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Device to tie tiny blood vessels

As five Northeastern University mechanical engineering students geared up to select their senior capstone last summer, they desired a challenging project with a profound real-world application. A month later, as they observed a live reconstructive procedure at Brigham and Women’s Hospital (BWH) lasting many hours, they realized the immense global impact their work ahead could have to advance medical care.

The students worked with Dr. Lifei Guo, an inventor and reconstructive microsurgeon at BWH, on designing an “anastomotic coupler” to bind tiny blood vessels only millimeters in diameter. Guo said the current surgical process is “very tedious, technically demanding, and error prone” because doctors must carefully hand-sew sutures thinner than hair follicles, and each vessel could take more than an hour to reconnect.

“If you’re looking at this project on paper, you say, ‘I have to connect this tube with that tube.’ Then you see this (surgery) and think, ‘Wow, this is someone’s life,’” said Nick Cote, one of the student researchers.

To surmount the steep medical learning curve, the students — Cote, Ryan Myers, Matthew Ouellette, Jessica Patel and David Schecter — immersed themselves in preparatory research. They discovered that many injured soldiers lose their limbs because the surgery is lengthy and military field medics don’t have the same expertise and access to state-of-the-art facilities that specialized surgeons do.

“It was motivating to know we could make the surgery a lot quicker,” Patel said.

The project also aligns strongly with Northeastern’s commitment to use-inspired research that addresses global problems, particularly in health.

After Guo initially came up with the new concept to improve vessel anastomosis, Northeastern’s Office of Technology Innovation and Commercialization and BWH’s Office of Research Ventures & Licensing discussed ways in which the institutions might collaborate on prototype development, with the ultimate goal of improving patient care.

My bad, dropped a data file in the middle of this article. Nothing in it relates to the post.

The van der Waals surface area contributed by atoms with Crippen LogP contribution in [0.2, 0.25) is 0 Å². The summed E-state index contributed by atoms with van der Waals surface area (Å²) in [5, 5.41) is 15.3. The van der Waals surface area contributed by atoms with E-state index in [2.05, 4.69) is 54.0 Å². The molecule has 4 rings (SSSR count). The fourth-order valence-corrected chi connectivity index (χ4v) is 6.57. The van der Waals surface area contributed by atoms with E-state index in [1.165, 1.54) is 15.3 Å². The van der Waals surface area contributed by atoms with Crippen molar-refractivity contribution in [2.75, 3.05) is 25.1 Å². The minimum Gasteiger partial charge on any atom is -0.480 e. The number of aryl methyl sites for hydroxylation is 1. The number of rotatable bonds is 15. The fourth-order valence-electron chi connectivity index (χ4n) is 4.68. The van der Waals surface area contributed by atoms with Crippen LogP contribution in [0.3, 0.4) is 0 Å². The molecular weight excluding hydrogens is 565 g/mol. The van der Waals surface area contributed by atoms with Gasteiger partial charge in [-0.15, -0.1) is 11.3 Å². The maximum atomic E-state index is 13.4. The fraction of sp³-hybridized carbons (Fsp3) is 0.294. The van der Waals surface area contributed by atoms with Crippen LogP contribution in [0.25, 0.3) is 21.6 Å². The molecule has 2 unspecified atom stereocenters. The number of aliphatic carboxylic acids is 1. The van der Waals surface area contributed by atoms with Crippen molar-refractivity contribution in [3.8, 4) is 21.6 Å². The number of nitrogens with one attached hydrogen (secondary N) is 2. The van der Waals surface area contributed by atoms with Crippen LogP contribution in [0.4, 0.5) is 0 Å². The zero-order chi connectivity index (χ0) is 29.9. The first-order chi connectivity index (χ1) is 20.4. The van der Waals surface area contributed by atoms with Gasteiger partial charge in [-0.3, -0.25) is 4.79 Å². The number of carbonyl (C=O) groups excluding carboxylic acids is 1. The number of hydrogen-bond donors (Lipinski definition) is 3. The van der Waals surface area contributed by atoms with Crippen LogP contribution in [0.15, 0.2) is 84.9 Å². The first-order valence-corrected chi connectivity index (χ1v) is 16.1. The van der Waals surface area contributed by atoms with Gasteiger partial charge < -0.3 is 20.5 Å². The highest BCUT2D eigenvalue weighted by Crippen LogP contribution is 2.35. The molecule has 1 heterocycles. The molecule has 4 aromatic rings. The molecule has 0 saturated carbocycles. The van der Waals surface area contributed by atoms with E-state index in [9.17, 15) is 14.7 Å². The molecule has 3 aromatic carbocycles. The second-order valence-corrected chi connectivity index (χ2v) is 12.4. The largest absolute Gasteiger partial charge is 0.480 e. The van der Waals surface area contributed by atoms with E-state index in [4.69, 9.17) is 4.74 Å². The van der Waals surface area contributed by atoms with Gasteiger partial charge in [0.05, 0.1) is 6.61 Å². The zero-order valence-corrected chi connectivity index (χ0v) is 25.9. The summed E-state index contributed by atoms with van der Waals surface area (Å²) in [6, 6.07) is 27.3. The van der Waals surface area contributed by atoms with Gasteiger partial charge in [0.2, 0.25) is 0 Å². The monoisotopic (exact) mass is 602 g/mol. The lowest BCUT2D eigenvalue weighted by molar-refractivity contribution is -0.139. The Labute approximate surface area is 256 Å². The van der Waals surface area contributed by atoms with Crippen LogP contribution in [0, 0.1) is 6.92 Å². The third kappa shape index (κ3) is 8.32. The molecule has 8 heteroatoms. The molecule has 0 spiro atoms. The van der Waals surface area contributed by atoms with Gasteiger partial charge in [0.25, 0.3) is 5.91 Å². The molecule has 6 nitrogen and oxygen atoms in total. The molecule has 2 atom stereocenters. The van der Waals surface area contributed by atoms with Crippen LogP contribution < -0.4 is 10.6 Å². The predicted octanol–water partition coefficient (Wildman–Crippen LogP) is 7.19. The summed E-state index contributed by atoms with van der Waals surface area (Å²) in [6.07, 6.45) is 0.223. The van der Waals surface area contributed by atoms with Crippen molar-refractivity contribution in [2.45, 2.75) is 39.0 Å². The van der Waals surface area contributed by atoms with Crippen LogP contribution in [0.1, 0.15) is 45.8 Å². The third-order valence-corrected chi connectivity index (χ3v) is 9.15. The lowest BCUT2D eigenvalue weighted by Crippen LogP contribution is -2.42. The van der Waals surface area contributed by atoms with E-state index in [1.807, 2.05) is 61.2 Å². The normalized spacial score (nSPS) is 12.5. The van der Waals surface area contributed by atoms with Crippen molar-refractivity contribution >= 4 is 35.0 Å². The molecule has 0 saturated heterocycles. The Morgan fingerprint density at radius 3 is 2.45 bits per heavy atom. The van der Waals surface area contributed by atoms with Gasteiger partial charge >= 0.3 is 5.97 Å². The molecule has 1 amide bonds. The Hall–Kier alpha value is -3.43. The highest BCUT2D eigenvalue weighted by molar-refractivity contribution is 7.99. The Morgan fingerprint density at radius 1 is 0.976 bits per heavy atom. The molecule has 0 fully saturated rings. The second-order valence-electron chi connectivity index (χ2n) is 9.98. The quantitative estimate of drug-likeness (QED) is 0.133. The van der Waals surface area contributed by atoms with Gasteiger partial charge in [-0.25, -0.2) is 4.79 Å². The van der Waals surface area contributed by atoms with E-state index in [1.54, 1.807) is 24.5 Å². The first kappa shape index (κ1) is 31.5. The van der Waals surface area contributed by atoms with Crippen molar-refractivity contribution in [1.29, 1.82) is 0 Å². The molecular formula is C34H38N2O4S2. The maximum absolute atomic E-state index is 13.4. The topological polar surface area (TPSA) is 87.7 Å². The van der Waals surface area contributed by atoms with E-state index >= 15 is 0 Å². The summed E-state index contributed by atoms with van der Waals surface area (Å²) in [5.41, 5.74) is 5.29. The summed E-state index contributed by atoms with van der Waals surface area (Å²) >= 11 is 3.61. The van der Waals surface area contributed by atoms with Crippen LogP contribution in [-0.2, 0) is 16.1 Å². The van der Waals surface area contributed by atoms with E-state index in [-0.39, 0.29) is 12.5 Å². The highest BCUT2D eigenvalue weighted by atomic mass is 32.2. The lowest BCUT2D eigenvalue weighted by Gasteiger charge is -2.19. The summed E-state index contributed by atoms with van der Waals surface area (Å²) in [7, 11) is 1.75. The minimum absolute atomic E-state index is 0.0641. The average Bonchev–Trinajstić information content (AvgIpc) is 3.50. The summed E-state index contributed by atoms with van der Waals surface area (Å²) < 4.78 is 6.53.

That partnership facilitated the collaboration between Guo and mechanical and industrial engineering professor Jeffrey Ruberti, who served as the students’ advisor. Both Ruberti and Guo offered the students invaluable guidance along the way, and Guo called Northeastern and its capstone program a natural fit for his idea to be further explored.

In the students’ theoretical chosen design, the procedure could be performed in minutes rather than hours, and Guo said this work opened new frontiers not only for his future research but potentially for a paradigm change in reconstructive microsurgery.

“I think the students did a fantastic job,” Guo said.

“This group was phenomenal,” added Ruberti. “They were very motivated, practical, and analytical.”

Guo’s project was partially funded by CIMIT, a medical research consortium that brings technology and innovation to health care. Northeastern has since joined CIMIT, and Guo hopes that partnership will extend this project’s research and lead to other future Northeastern collaborations.